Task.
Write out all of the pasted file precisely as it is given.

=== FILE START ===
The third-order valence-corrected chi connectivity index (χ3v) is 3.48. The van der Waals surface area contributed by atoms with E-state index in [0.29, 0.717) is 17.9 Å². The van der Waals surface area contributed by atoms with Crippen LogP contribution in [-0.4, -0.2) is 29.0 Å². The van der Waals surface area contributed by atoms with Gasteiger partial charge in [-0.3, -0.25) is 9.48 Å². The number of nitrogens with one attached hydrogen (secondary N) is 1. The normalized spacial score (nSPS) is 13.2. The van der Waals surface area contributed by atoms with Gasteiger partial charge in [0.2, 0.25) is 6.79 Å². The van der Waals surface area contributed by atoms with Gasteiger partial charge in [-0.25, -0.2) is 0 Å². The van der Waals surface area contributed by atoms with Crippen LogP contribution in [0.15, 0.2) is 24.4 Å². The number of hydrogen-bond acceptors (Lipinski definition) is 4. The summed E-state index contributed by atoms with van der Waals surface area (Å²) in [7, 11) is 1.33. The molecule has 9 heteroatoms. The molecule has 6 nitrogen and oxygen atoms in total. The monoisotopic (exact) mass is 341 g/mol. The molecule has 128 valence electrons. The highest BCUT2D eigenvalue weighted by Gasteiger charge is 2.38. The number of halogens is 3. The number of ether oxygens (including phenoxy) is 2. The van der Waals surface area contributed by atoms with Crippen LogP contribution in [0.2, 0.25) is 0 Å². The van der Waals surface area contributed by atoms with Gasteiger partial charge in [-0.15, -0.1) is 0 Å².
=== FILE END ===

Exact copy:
The third-order valence-corrected chi connectivity index (χ3v) is 3.48. The van der Waals surface area contributed by atoms with E-state index in [0.29, 0.717) is 17.9 Å². The van der Waals surface area contributed by atoms with Crippen LogP contribution in [-0.4, -0.2) is 29.0 Å². The van der Waals surface area contributed by atoms with Gasteiger partial charge in [-0.3, -0.25) is 9.48 Å². The number of nitrogens with one attached hydrogen (secondary N) is 1. The normalized spacial score (nSPS) is 13.2. The van der Waals surface area contributed by atoms with Gasteiger partial charge in [0.2, 0.25) is 6.79 Å². The van der Waals surface area contributed by atoms with Gasteiger partial charge in [-0.25, -0.2) is 0 Å². The van der Waals surface area contributed by atoms with Crippen LogP contribution in [0.15, 0.2) is 24.4 Å². The number of hydrogen-bond acceptors (Lipinski definition) is 4. The summed E-state index contributed by atoms with van der Waals surface area (Å²) in [7, 11) is 1.33. The molecule has 9 heteroatoms. The molecule has 6 nitrogen and oxygen atoms in total. The monoisotopic (exact) mass is 341 g/mol. The molecule has 128 valence electrons. The highest BCUT2D eigenvalue weighted by Gasteiger charge is 2.38. The number of halogens is 3. The number of ether oxygens (including phenoxy) is 2. The van der Waals surface area contributed by atoms with Crippen LogP contribution in [0.2, 0.25) is 0 Å². The van der Waals surface area contributed by atoms with Gasteiger partial charge in [-0.15, -0.1) is 0 Å².